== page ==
Dear Friends and Family,                                                      
It has been either months or weeks since I last talked to you, but I write to you now from a place much farther from the last.  For this fall quarter, I am studying abroad in Madrid, Spain, continuing in my undergraduate study of Spanish.  I am actually studying at a school a little out side of Madrid called Carlos III University in the city of Getafe (for those who want to look it up on a map). Similar to my trip to Ocean City, NJ last summer, this is another experience that I want to share with you, so that you might see and hear about not just another culture but also receive a greater perspective on who these beloved people are. 
            I arrived to Madrid about two and half weeks ago without any details of who or where I would be living, simply an exact destination to go at a certain time.  A little sketchy, you might think!  The reality was, our first night in Spain was spent in a very comfortable and beautiful Hotel located in the heart of Madrid.  As I slowly transitioned to this new culture, the two weeks were compacted with orientation, selection of classes, and the adjustment to a new family.  In these adjustments, I am thankful to have a “housemate” who is from UC Berkeley.  His name is Thom Tran and we both have enjoyed the time spent together as we have many similar tastes.  Currently, I love spending time with my housemate and Spanish family as we laugh, dance, learn, and get lost in translation!  My Spanish family consists of Esther (mamí), Natalia (21 year old sister), Emilio (15 year old brother), and Rita (family dog).  Emilio is a blast to hang out with, as I have never had a younger brother, so it is awesome wrestling around, playing cards and pulling pranks on each other.  Natalia works about six days a week so she will be in and out, but she adds to the laughter as well as a great interpreter of Spanish words that I have never heard.  Esther is the divorced mother and retired dietician who spends her days cleaning the house and preparing meals.  As depressing as that sounds I have found that to be very common here; which is one aspect of the Spanish culture that saddens me.  Many woman are divorced and do not work in a regular 10-2 5-9 hour job (take into account Spanish siesta and lunch).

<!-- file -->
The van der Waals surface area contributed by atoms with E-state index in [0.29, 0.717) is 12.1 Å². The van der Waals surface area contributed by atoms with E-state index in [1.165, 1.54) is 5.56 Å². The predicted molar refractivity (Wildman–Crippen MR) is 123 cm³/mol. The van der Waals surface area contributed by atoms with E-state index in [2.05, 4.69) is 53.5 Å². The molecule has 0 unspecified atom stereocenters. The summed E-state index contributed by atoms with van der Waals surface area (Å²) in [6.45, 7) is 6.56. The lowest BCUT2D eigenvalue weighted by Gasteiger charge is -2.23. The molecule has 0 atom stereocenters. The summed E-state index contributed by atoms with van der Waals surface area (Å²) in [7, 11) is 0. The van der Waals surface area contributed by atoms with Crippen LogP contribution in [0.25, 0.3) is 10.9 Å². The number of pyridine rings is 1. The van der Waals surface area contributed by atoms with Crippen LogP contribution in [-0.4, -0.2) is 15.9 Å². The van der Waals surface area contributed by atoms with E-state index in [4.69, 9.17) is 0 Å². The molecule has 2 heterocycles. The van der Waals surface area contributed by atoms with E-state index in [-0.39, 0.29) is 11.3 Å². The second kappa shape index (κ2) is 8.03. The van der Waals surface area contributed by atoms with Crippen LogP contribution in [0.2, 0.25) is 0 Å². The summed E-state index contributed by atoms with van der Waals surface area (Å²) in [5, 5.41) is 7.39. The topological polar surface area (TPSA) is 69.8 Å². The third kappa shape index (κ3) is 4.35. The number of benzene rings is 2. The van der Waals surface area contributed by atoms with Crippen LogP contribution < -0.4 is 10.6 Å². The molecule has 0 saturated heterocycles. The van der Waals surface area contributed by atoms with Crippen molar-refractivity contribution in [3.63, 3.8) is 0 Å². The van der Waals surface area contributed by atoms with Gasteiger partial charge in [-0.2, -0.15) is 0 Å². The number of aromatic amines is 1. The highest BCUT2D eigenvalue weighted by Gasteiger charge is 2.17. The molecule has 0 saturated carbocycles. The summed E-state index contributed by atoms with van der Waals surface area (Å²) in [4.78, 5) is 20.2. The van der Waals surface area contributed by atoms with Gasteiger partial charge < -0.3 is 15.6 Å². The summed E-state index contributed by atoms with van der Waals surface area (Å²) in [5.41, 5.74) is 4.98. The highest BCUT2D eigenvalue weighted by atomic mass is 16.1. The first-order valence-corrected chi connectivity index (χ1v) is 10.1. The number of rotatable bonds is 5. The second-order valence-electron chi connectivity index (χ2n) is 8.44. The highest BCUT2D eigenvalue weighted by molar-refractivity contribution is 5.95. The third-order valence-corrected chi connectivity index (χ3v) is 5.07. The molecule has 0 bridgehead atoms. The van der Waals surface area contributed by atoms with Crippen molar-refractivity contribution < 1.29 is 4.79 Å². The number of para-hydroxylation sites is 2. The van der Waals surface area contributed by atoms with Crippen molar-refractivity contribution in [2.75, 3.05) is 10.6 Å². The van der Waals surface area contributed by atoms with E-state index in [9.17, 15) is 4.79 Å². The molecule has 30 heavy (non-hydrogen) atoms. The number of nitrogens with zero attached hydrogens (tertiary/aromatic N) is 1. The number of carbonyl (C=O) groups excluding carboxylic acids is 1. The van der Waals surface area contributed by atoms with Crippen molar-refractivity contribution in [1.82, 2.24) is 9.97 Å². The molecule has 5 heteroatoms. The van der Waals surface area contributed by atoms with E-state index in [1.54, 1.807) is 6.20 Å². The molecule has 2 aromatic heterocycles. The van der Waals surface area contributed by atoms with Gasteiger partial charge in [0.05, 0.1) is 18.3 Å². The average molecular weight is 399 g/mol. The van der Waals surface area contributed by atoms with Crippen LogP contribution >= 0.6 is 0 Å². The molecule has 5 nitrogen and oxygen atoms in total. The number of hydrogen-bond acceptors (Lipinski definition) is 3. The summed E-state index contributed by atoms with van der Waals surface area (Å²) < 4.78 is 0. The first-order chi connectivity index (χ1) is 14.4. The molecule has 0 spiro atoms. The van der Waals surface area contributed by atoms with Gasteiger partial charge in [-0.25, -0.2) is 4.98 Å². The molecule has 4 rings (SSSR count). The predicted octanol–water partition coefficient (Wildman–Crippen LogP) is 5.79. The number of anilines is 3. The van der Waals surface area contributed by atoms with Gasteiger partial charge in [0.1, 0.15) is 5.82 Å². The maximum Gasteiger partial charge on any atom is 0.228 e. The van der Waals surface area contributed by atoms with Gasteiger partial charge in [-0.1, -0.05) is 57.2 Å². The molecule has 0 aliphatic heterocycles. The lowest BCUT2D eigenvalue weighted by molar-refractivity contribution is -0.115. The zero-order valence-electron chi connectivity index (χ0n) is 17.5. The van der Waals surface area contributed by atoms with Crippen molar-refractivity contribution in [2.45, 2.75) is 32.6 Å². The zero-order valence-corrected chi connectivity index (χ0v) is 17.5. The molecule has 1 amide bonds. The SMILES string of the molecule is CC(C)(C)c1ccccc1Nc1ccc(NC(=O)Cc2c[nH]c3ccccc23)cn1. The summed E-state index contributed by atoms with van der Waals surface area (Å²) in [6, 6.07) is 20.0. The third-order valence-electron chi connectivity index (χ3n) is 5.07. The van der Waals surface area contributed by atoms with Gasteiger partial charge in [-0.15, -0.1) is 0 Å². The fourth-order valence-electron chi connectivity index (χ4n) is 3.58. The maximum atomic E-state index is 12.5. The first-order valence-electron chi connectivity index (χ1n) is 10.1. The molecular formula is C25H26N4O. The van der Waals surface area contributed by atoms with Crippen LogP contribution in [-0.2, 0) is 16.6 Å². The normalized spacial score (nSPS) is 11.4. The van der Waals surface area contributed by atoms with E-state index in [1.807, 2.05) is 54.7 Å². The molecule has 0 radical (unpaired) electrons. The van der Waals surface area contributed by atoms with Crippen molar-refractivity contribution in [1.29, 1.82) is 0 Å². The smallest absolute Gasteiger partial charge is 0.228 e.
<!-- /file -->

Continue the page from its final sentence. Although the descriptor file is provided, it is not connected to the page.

Besides these cultural changes, my time here has been a very revealing experience to my relationship with Jesus Christ.  I have found that it can be super easy to resort to our old selves when placed in an uncomfortable or new environment.  The case here being, without that loving and encouraging community of believers in Christ, I felt uncomfortable and I resorted to searching for that acceptance in other unsatisfactory things; something we innately all desire.  Even if that community is a new church or a few friends who you see weekly, here in Madrid there are very few true followers of Jesus Christ and many of the other American students in my group really just go out and act crazy.  Without knowing where to begin, I now find myself going back to the essentials: the bible and prayer.  As common as those two actions sound, sometimes we just need that reminder.  In that, I ask for your help; please pray for my time spent with God to be a daily necessity. 
            I am looking forward to sharing this experience with you and I hope to include some photos in the next letter. 
Dios te bendiga (God Bless),

Nick’s Adventure in Spain, Part 1

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